Lord of the Rings I have read several times before. Even so, I found things that surprised me. At one point I paused to do something and stepped away from the book for a moment; when I returned, I resumed at the beginning of the paragraph I had read before leaving the book.

‘Alas! I fear we cannot say here longer,’ said Aragorn. He looked towards the mountain and held up his sword. ‘Farewell, Gandalf!’ he cried. ‘Did I not say to you: if you pass the gates of Moria, beware? Alas that I spoke true! What hope have we without you?’

(Lord of the Rings: The Fellowship of the Ring, by J.R.R Tolkien. Chapter entitled, “Lothlorien.”)

All of a sudden our battered and bruised copy of The Lord of the Rings surprised me with the amount of emotion to be seen there. Aragorn stopped just outside the mountain, raised his sword and screamed his words to an empty sky and to a man he knew could no longer hear them. That book is known as an epic filled with heroism, a great quest, various deep characters, and plot twists. Very rarely is it mentioned the amount of emotional turmoil the characters must have had to go through. It’s not explicitly stated, but if you look deeper, if you engage your imagination, you would find emotion and fear and pain.

Both of the books surprised me. My respect for Charles Dickens was raised several notches. My firm belief that Lord of the Rings changes every time you read it was reinforced.

Both of them gave me more inspiration than I was expecting.

Old books aren’t often recommended for writers, especially young ones. Yet I’ve found that there’s a hidden wealth of emotion, of inspiration, of epic things, in older books.

For fast energy, read new books. The action-packed adventure stories with upfront emotional drama, sometimes deeper than expected, sometimes shallower, will bring you to your feet again. But when you’re ready, don’t be afraid to pick up a dust-covered old tome, blow the fragments of old history from its cover, and open it again.

Look deeper. It might just amaze you.

Character Interview: Rolf Hermann

Summer comes with nuclear bombs raining down on US cities.

Even though his granddad taught him to prepare for the apocalypse, Rolf is helpless to save Granddad from men with military style weapons and vehicles. Having no other place to go, he heads to the Walls’ ranch in Beaver County. To his dismay, only Ivy, the Walls’ teenage daughter, is at the ranch, leaving no adults to take charge. The rest of the family are trapped in Russia, unable to make it back to Montana because of the Bombing.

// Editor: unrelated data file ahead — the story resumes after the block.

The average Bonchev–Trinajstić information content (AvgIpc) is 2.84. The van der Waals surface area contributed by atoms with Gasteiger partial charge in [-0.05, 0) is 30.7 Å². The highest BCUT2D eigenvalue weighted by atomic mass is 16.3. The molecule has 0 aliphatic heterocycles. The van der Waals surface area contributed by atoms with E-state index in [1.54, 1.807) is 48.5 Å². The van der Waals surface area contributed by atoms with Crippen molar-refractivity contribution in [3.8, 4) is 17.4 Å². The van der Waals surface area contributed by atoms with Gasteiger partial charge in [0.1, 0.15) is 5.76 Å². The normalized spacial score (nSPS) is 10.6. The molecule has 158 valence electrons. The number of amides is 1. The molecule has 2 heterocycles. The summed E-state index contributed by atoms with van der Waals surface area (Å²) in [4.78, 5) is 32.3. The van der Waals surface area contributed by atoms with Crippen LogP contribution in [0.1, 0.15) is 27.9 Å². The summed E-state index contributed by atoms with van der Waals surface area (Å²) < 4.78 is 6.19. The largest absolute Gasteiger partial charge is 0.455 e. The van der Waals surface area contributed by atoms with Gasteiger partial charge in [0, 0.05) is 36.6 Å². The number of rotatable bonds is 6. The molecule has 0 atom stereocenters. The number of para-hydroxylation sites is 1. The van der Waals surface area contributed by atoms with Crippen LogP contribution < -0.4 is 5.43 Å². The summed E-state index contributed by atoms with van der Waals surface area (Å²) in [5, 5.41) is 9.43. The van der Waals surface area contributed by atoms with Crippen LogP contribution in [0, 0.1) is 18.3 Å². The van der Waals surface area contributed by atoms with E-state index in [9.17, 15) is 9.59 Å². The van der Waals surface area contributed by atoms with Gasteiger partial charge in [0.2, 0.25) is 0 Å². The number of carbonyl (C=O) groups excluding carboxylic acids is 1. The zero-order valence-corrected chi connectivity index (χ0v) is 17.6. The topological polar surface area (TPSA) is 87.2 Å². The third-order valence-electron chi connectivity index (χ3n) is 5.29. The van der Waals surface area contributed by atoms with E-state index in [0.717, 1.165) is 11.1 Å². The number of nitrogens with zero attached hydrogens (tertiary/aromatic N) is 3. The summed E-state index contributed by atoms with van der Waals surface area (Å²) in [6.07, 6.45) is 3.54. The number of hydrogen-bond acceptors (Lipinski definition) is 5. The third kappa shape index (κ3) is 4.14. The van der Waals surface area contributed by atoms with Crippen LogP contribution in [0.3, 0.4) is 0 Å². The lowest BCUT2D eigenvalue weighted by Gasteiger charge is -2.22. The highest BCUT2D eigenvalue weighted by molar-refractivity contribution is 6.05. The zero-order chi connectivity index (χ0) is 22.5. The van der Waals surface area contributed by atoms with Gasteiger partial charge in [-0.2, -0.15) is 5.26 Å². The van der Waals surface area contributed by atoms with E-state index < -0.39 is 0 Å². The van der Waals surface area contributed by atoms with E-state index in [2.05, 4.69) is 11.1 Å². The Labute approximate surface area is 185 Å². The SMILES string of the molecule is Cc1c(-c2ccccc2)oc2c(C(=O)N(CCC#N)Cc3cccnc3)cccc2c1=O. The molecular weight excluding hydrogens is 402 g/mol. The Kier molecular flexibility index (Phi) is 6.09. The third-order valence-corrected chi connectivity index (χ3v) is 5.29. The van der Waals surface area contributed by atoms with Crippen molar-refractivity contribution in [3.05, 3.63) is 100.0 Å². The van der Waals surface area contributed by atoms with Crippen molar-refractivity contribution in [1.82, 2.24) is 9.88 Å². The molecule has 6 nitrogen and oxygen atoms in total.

Rolf and Ivy will be no match for the looters who are sure to come. When the first wave of looters is about to overwhelm them, their prayers for help are answered in the form of genetically modified animals.

At first, the animals’ help is enough to protect the ranch, but an enemy even more dangerous than the looters drives into the nearby town, threatening the ranch and everyone in Beaver County.

Betrayed by their human allies, the two teens and animals are forced to fight for freedom against a powerful enemy.

Country in Chaos is an 88,100 word young adult novel set in the near future where genetic mutation and government conspiracies are no longer secret. It will appeal to fans of Partials, Ashfall, and Ship Breaker.


Happy Tuesday, readers! Today, I have the pleasure of introducing to you Rolf, from Jessi L. Robert’s novel, now completed and in the editing stage, Country in Chaos. 

Hello, Rolf! Welcome to Red Lettering. I’m honored to have you here today, and I hope that I shan’t be putting you or anyone you know in any unnecessary danger by delaying you. I won’t take long. In spite of the fact that I’ve been told this is the hardest question I ask (presumably because of how vague it is), could you tell us a bit about yourself?

Rolf: I’m Rolf Hermann. I’m seventeen years old.

Nice to meet you, then. Do you have a family?

Rolf: *Clenches fists* It’s just me now.

I’m very sorry to hear that…What do you believe about God?

Rolf: Um, I’ve never been asked this before. I’m a Christian. I guess I believe that God doesn’t normally interfere with the world. He lets it go the way man wants it to go but when I die, I’ll get to go to Heaven and see my family again 

That makes sense. If you’re not expecting Him to interfere in the world, though, don’t be surprised if there’s a miracle when you’re not paying attention. What makes you laugh?

Rolf: I don’t have much reason to laugh. I used to, when Granddad told a funny story but they killed him. *Looks away.*

Oh.I know this is a rather personal question, so I hope you don’t mind… Have you ever been in love?

Rolf: No. I’m only seventeen. Besides, it’s stupid to get romantic in the middle of an apocalypse.

That is the best answer to that question I’ve ever heard. Seriously. That answer needs to be widely publicized. If you could change one thing in the past of your life (not before you were born) would you do it? If so, what would you do?

Rolf: *Looks at his hands* Probably be less of a brat for Granddad and Grandma.

I think that all of us have our times like that; when we lose someone, we wish we could have been better to them. I doubt it would ever be enough though. Have you ever killed anyone? What did you feel like when you first did?

Rolf: *Shrugs* Not yet but considering the US got nuked, I’ll probably kill quite a few if I don’t get shot first. I don’t think it will bother me much if they deserve it.